MOH to limit visitors at hospitals and residential care homes amid rising COVID-19 cases
The measures will last from Jul 7 to Aug 3.
In view of the rising COVID-19 cases in Singapore, hospitals and resident care homes will impose a limit on the number of visitors starting from Thursday (Jul 7).
This move is to protect healthcare workers as well as vulnerable patients and residents, said the Ministry of Health (MOH) in a statement on Tuesday (Jul 5).
The adjusted measures will be in effect for a period of four weeks until Aug 3.
All patients will be allowed two pre-designated visitors for the duration of their admission, with only one visitor allowed at the bedside at any one time.
Critically ill patients will be allowed up to five pre-designated visitors, and two visitors may be allowed at the bedside at any one point in time.
The visit duration will also be capped at 30 minutes.
“In exceptional situations, such as for critically ill patients, paediatric patients, birthing or postpartum mothers, and for patients requiring additional care support, visitors may be allowed to stay beyond 30 minutes on a case-by-case basis at the hospitals’ discretion,” said MOH.
Visitors must ensure that they are well and are strongly encouraged to test themselves with an Antigen Rapid Test (ART) on the day of the visit.
MOH added that hospitals have the discretion to impose stricter visitor limits or testing requirements for visitors of vulnerable or unvaccinated patients.
Visitors should also not eat or drink in the hospital wards, or use the toilet designated for patients. They should avoid sitting on patients’ beds as well.
For in-person visits at homes, residents will be allowed up to four pre-designated visitors, and only one visitor may visit at any one time.
The visit duration will also be limited to 30 minutes.
MOH said that visitors should continue to schedule their visits ahead of time with the home.
Similarly, visitors are to ensure that they are well and are strongly encouraged to test themselves with an ART before visiting.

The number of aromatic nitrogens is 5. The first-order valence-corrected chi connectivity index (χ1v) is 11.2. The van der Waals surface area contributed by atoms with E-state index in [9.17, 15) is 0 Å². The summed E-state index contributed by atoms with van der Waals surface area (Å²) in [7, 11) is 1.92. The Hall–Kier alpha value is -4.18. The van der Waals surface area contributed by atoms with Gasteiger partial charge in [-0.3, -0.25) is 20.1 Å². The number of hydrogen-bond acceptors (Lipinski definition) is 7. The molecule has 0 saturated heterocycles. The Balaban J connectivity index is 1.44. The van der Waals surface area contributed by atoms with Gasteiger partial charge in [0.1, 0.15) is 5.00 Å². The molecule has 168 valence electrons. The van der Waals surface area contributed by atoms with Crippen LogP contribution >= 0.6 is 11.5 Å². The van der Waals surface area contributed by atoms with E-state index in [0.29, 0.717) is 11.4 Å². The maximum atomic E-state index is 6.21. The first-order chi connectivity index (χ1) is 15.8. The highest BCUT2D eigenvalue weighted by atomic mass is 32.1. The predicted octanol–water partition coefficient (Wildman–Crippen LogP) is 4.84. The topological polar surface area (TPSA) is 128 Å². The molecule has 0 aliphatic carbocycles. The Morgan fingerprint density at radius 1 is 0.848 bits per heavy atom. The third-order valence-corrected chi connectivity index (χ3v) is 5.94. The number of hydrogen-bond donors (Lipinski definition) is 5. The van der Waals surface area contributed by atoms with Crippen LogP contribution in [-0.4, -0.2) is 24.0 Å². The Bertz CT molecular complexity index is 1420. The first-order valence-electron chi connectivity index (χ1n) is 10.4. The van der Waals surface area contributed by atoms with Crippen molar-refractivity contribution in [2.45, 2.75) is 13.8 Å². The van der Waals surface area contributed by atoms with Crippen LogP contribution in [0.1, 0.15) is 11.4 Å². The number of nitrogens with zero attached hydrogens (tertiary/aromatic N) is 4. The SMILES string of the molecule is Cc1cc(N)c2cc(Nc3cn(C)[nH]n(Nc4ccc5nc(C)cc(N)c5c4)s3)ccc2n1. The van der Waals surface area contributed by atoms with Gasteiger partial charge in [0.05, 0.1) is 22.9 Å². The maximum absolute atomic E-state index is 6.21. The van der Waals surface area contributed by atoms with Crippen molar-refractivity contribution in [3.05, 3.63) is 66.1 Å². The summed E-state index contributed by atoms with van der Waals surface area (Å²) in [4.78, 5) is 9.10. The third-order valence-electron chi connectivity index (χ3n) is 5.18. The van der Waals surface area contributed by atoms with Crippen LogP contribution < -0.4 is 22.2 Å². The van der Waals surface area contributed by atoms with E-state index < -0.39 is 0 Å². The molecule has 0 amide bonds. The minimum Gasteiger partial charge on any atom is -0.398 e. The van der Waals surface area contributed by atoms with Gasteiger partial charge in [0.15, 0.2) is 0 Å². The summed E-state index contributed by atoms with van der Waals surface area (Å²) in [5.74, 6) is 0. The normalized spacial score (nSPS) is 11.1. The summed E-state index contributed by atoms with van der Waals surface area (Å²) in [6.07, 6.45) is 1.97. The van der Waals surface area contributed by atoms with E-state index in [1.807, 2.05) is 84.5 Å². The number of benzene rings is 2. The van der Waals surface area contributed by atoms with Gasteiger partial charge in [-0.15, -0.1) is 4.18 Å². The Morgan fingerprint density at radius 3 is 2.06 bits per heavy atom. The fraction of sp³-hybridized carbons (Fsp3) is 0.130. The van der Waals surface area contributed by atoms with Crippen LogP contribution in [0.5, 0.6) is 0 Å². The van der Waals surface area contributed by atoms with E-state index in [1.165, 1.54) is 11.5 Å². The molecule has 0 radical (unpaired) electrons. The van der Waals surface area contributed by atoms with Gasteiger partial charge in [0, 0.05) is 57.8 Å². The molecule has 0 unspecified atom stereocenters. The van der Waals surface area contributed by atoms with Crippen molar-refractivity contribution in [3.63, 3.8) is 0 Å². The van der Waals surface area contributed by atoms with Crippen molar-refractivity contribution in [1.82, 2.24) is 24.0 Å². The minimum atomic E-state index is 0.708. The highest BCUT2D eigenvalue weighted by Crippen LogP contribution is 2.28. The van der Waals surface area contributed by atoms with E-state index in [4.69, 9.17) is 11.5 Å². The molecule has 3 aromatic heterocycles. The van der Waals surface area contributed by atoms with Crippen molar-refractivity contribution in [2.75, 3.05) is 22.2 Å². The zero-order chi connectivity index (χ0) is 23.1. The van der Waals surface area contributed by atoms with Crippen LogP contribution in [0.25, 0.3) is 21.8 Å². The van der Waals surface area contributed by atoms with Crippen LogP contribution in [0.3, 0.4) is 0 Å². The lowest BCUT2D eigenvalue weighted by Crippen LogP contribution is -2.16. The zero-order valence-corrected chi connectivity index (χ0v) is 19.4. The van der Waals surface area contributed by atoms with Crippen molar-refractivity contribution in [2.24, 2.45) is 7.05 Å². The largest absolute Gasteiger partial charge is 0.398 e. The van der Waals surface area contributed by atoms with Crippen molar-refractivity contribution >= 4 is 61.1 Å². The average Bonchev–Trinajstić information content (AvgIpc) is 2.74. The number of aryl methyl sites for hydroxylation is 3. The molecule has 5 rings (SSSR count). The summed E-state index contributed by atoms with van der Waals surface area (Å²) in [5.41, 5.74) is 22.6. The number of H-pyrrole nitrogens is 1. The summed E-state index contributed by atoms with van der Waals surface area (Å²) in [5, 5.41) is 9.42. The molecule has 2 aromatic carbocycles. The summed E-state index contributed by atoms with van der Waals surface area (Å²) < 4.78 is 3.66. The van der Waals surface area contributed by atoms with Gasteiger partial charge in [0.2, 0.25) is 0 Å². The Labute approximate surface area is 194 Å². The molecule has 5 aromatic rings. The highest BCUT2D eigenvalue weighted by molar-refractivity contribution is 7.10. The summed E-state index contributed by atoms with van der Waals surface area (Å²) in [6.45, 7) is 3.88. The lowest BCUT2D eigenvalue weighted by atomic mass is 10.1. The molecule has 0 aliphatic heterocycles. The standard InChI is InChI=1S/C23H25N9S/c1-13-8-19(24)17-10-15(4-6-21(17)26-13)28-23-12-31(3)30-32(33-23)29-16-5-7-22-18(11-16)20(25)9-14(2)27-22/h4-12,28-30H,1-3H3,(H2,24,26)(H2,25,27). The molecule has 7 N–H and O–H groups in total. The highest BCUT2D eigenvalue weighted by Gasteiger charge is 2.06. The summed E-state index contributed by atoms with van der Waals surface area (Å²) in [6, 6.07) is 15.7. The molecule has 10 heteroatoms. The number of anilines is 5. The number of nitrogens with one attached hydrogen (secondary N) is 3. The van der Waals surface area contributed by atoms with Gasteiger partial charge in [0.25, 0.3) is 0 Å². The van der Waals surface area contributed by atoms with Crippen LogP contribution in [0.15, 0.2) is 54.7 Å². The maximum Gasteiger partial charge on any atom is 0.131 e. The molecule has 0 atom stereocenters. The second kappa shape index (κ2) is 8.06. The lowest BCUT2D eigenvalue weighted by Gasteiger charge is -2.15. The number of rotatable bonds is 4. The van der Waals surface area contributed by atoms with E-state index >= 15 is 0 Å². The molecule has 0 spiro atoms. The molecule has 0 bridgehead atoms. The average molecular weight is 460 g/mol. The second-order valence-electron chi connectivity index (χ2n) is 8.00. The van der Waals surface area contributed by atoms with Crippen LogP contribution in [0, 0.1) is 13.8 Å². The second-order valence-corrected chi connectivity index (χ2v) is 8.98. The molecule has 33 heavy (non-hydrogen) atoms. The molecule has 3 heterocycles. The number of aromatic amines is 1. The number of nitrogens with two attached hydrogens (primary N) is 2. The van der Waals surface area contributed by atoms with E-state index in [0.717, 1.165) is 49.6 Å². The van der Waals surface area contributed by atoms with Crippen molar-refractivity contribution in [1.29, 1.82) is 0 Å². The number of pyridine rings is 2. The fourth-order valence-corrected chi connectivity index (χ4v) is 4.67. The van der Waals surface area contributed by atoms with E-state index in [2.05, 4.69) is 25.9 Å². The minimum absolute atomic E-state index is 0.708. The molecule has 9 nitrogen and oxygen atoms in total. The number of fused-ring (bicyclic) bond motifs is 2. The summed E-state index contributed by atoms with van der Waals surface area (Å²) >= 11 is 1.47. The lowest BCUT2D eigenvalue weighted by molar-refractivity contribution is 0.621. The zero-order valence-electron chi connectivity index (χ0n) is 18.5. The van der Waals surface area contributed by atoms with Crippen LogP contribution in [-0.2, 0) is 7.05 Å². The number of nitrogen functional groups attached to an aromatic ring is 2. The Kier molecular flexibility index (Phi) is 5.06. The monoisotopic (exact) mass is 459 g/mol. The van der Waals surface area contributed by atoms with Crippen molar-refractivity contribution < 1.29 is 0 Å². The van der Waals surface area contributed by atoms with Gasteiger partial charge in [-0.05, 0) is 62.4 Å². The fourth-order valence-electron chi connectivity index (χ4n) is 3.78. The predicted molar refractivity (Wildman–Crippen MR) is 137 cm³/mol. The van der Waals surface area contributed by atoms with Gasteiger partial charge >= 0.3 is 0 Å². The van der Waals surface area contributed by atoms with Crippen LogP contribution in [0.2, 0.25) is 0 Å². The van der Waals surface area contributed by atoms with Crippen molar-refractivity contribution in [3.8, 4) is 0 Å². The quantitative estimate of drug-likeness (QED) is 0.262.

Visitors should also adhere to the existing safe management measures within the homes, including remaining within the designated visitor areas and outside of the wards.
Visits may be suspended if a home is managing active COVID-19 cases, said MOH.
All visitors must don face masks with good filtration capability at all times. This includes surgical masks and reusable masks made using two layers of fabric.
The public should test and isolate themselves when unwell, and to seek out medical care should their condition worsen.
MOH said: “They should only seek medical treatment at a hospital’s Emergency Department only for serious or life-threatening emergencies, such as chest pain, breathlessness and uncontrollable bleeding.
“This allows those with severe illness in need of emergency care to be attended to quickly and helps to preserve our hospital capacity for those who truly need acute hospital care.”
MOH said that it will regularly review and calibrate these measures in line with the evolving COVID-19 situation.
“The number of hospitalisation cases has reached almost 700 now, so it has increased quite significantly,” said Minister for Health Ong Ye Kung in Parliament on Tuesday.
Mr Ong added that Singapore is near, if not already at, the peak of the current wave of COVID-19 infections.
However, he noted that the current wave will not be as severe as the previous Omicron wave, attributing it to the effectiveness of booster shots and recovery from infections.
Singapore recorded a total of 12,784 COVID-19 cases with two fatalities on Tuesday (Jul 5).